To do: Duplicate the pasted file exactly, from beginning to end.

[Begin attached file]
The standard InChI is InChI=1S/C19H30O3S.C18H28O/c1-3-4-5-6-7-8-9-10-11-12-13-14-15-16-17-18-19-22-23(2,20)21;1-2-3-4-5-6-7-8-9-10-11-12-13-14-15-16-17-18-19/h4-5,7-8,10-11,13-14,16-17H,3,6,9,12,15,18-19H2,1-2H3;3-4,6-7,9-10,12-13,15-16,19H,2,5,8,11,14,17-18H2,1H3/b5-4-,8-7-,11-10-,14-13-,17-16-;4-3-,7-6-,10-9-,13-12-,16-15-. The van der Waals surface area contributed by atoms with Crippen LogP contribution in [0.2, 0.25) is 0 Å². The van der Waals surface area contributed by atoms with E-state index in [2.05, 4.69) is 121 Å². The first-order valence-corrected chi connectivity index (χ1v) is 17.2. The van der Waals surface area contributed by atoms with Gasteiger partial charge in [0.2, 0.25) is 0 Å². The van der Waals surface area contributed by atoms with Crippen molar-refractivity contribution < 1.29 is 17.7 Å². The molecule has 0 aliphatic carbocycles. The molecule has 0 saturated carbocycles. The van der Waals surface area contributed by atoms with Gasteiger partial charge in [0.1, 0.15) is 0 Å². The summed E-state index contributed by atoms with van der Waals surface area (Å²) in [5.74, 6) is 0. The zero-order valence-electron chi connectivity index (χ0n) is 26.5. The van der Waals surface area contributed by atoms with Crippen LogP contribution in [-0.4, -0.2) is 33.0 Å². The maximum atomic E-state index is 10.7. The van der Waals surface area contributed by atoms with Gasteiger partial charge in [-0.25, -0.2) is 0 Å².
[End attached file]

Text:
The standard InChI is InChI=1S/C19H30O3S.C18H28O/c1-3-4-5-6-7-8-9-10-11-12-13-14-15-16-17-18-19-22-23(2,20)21;1-2-3-4-5-6-7-8-9-10-11-12-13-14-15-16-17-18-19/h4-5,7-8,10-11,13-14,16-17H,3,6,9,12,15,18-19H2,1-2H3;3-4,6-7,9-10,12-13,15-16,19H,2,5,8,11,14,17-18H2,1H3/b5-4-,8-7-,11-10-,14-13-,17-16-;4-3-,7-6-,10-9-,13-12-,16-15-. The van der Waals surface area contributed by atoms with Crippen LogP contribution in [0.2, 0.25) is 0 Å². The van der Waals surface area contributed by atoms with E-state index in [2.05, 4.69) is 121 Å². The first-order valence-corrected chi connectivity index (χ1v) is 17.2. The van der Waals surface area contributed by atoms with Gasteiger partial charge in [0.2, 0.25) is 0 Å². The van der Waals surface area contributed by atoms with Crippen molar-refractivity contribution < 1.29 is 17.7 Å². The molecule has 0 aliphatic carbocycles. The molecule has 0 saturated carbocycles. The van der Waals surface area contributed by atoms with Gasteiger partial charge in [0.1, 0.15) is 0 Å². The summed E-state index contributed by atoms with van der Waals surface area (Å²) in [5.74, 6) is 0. The zero-order valence-electron chi connectivity index (χ0n) is 26.5. The van der Waals surface area contributed by atoms with Crippen LogP contribution in [-0.4, -0.2) is 33.0 Å². The maximum atomic E-state index is 10.7. The van der Waals surface area contributed by atoms with Gasteiger partial charge in [-0.25, -0.2) is 0 Å².